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Drema Hall Berkheimer – Bona Fide Donor

There’s something creepy about holding her hair. I don’t want it, but I don’t know how to get rid of it. That’s not true. If I wanted it gone, I could toss it in the trash. But I need to show respect for the dead. After all, it was her mother, my grandma, who taught me that.

Orma Jean Cales was her name. Her picture hangs in my hall between a picture of her mother and father, who were my grandparents, and a picture of their parents. In the picture her hair is bobbed short, not at all like the auburn swirl of curls I hold in my hand. Tied off with a red satin ribbon, someone, her mother probably, cut it from her resting head after she died at age fourteen.

Grandma kept the hair in a powder jar until she died at age one hundred three and a half. After grandma, my mother was the keeper, and then Aunt Lila took custody. I don’t know if either of them wanted their sister’s hair, but they kept it, as I have since my aunt passed it to me. I didn’t know how to refuse; after all, I was next in line.

Grandma told me that this daughter of hers, this mysterious aunt of mine, this sister to my mother, died of leakage of the heart. I pictured a pink valentine, dripping blood. But there was no pink valentine. It was a simple heart defect that today wouldn’t cause a surgeon to miss his tee time. Just go in and darn a little hole, do a little mending.

Orma Jean didn’t have that option for her leaking heart. Heart surgery wasn’t even thought of back then, at least not in the mining camps of West Virginia. At least not in time for Orma Jean.

One day Grandma went out to see if the chickens had started laying again and to plant some rows of potatoes before the moon turned. My mother and Aunt Lila were to watch over Orma Jean. Keep her quiet, Grandma told them, but let her do anything she wanted as long as she wouldn’t get hurt.

What Orma Jean wanted was to bake an angel food cake. She was too weak to finish beating it, all those egg whites took time to stiffen up, so her sisters took turns beating it for her, and put it in the big oven to bake. She sat and watched the clock until it was time to take it our and set it on the hearth to cool, her pale blood-starved face flushed pink from the oven heat and the anticipation of surprising her mother.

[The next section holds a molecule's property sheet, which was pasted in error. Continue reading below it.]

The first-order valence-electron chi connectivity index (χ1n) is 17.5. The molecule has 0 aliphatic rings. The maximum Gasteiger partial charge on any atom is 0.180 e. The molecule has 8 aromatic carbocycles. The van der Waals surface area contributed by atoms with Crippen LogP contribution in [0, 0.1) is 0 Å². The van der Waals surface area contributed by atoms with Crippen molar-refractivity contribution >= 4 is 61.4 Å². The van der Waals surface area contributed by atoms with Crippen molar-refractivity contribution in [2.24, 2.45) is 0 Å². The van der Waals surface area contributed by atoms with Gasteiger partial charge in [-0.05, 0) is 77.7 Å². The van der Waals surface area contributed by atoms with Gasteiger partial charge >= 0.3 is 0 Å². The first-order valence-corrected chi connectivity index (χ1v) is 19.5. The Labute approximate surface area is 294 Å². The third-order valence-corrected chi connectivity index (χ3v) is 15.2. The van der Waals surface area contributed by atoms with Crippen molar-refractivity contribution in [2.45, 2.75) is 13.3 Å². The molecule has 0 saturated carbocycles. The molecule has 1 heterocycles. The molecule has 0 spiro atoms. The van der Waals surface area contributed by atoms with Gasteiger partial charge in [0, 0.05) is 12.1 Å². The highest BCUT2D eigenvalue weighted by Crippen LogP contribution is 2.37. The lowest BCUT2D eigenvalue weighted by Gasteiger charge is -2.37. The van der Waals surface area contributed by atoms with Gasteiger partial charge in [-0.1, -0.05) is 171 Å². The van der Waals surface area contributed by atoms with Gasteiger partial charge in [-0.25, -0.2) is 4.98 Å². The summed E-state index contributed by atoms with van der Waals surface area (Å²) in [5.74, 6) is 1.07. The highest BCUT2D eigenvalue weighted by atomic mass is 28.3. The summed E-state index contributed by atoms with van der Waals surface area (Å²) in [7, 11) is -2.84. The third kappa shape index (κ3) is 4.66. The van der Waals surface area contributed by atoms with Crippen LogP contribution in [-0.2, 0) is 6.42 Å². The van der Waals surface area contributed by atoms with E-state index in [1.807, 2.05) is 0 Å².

The cake was a beauty, tall and golden brown on top, reeking of fresh ground vanilla bean. Orma Jean stuck a beeswax candle in the center and lit it when she saw her mother coming up the path. Happy Birthday, they all sang, as she came in the door. Happy Birthday, dear Mother, Happy Birthday to you. It was the best birthday she’d ever had, Grandma told her girls. And that was a good memory to hold on to, because the child with the leaking heart soon weakened and caught pneumonia, at least they thought so, and drifted into death.

Today I dust her picture and find myself thinking about the child who would have grown into a woman, a wife, a mother – the child who would have grown into my Aunt Orma Jean. And I think about her hair, trying to decide what to do with it. The answer comes to me as clearly as if she whispered it in my ear. I go to the computer and click my way to a website:

Hair must be at least ten inches long. It is. Can’t be highlighted. It isn’t. No dreadlocks. No problem. Hair swept from the floor can’t be used. It wasn’t. Hair must be in a ponytail. And tied with red satin. Hair cut years ago is usable. Perfect.

Orma Jean, you are about to become a bona fide donor.

The hair will be sent to Locks of Love, an organization that supplies wigs for children who have permanent hair loss, most from a condition called alopecia areata. I loop the curl around my hand and ease it into a plastic baggie, then inside a bubble wrap envelope.

Before I lick the envelope, I slip a card inside

Sorry this took so long. Love Orma Jean


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Southern Fiction, Poetry, Essays & More Since 1995
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